In Sweetgum, Tennessee, the Sweetgum Knit Lit Society consists of women who have been hurt in their relationships, but share their love of knitting and formed a book club. Sexagenarian librarian Eugenie Pierce has never even tasted love. Sisters Ruthie Allen and Esther Jackson will probably take sibling rivalry to the grave. Twentyish Camille St. Clair may not have the years of kicking the can experiences like the others, but her life is currently on hold as she cares for her dying mother. Merry McGavin seems happy with her loving family, but loving family means hiding the truth behind a façade as she is overwhelmed. Finally there is newest member thirteen years old Hannah Simmons, who has no future except to repeat the ugly past culminated with a temper fit in the library tearing out pages from books. As each faces a personal crisis caused in part by secrets they hide, their knit lit pals encourage and support one another.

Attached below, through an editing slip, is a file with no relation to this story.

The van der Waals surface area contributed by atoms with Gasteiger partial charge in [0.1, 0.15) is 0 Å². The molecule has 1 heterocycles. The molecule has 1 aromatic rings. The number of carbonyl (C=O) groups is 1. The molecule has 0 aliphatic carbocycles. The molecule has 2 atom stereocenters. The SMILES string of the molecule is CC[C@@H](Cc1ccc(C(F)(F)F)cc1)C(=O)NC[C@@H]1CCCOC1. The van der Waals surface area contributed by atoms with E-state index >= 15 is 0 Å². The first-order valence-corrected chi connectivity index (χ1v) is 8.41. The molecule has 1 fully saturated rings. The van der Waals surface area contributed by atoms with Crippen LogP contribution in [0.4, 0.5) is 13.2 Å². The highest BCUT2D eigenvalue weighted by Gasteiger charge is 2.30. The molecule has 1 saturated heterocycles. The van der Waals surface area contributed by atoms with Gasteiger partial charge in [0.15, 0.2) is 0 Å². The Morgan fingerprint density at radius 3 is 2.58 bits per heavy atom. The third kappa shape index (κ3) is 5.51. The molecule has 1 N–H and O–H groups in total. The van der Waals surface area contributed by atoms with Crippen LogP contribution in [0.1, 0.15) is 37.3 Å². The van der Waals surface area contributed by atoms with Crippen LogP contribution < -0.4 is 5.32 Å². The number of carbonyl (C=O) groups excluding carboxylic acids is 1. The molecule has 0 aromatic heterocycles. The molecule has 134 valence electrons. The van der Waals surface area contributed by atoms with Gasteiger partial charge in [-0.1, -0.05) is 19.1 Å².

This Yada Yada crowd meets the Elm Creek quilters in a Mossy Creek like Tennessee small town is a fine ensemble tale starring fully developed women in personal crisis who finds their knit lit members being there for them. The story line is well written, but though smooth, the author never explores deeply any of the ensemble cast while touching on all of them. Fans will enjoy the sisterhood as each helps one another.

Harriet Klausner
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5 of 5 people found the following review helpful By Christina Lockstein on June 26, 2008
Format: Paperback